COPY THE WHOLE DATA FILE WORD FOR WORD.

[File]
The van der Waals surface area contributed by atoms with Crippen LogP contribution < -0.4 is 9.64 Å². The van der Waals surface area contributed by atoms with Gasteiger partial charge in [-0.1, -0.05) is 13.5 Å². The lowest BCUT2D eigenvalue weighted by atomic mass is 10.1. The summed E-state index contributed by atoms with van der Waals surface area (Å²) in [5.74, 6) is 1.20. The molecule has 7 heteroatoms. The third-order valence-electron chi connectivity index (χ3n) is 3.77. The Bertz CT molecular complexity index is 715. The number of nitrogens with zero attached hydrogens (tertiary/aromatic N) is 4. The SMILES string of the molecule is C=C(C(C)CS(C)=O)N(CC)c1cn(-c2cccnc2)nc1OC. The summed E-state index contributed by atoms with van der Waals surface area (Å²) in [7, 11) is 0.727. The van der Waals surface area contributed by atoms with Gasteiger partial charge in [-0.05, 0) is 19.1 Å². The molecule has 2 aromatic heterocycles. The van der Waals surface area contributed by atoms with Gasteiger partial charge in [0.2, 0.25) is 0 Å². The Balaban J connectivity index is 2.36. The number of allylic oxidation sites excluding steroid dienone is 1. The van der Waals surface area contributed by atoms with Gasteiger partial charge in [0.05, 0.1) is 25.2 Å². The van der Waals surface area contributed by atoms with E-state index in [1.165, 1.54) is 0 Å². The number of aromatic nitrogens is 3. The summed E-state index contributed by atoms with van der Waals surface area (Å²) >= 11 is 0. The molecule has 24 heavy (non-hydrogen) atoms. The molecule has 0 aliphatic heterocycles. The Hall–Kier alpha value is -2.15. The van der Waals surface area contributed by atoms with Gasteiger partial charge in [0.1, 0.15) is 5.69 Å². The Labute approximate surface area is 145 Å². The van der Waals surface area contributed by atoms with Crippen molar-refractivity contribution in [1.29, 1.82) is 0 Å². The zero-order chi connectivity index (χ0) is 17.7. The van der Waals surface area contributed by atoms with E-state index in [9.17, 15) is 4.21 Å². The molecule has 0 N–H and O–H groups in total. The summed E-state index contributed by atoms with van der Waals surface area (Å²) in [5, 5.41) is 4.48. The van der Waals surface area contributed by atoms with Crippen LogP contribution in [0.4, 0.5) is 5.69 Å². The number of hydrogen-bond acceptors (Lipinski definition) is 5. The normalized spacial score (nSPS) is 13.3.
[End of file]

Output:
The van der Waals surface area contributed by atoms with Crippen LogP contribution < -0.4 is 9.64 Å². The van der Waals surface area contributed by atoms with Gasteiger partial charge in [-0.1, -0.05) is 13.5 Å². The lowest BCUT2D eigenvalue weighted by atomic mass is 10.1. The summed E-state index contributed by atoms with van der Waals surface area (Å²) in [5.74, 6) is 1.20. The molecule has 7 heteroatoms. The third-order valence-electron chi connectivity index (χ3n) is 3.77. The Bertz CT molecular complexity index is 715. The number of nitrogens with zero attached hydrogens (tertiary/aromatic N) is 4. The SMILES string of the molecule is C=C(C(C)CS(C)=O)N(CC)c1cn(-c2cccnc2)nc1OC. The summed E-state index contributed by atoms with van der Waals surface area (Å²) in [7, 11) is 0.727. The van der Waals surface area contributed by atoms with Gasteiger partial charge in [-0.05, 0) is 19.1 Å². The molecule has 2 aromatic heterocycles. The van der Waals surface area contributed by atoms with Gasteiger partial charge in [0.2, 0.25) is 0 Å². The Balaban J connectivity index is 2.36. The number of allylic oxidation sites excluding steroid dienone is 1. The van der Waals surface area contributed by atoms with Gasteiger partial charge in [0.05, 0.1) is 25.2 Å². The van der Waals surface area contributed by atoms with E-state index in [1.165, 1.54) is 0 Å². The number of aromatic nitrogens is 3. The summed E-state index contributed by atoms with van der Waals surface area (Å²) >= 11 is 0. The molecule has 24 heavy (non-hydrogen) atoms. The molecule has 0 aliphatic heterocycles. The Hall–Kier alpha value is -2.15. The van der Waals surface area contributed by atoms with Gasteiger partial charge in [0.1, 0.15) is 5.69 Å². The Labute approximate surface area is 145 Å². The van der Waals surface area contributed by atoms with Crippen molar-refractivity contribution in [1.29, 1.82) is 0 Å². The zero-order chi connectivity index (χ0) is 17.7. The van der Waals surface area contributed by atoms with E-state index in [9.17, 15) is 4.21 Å². The molecule has 0 N–H and O–H groups in total. The summed E-state index contributed by atoms with van der Waals surface area (Å²) in [5, 5.41) is 4.48. The van der Waals surface area contributed by atoms with Crippen LogP contribution in [0.4, 0.5) is 5.69 Å². The number of hydrogen-bond acceptors (Lipinski definition) is 5. The normalized spacial score (nSPS) is 13.3.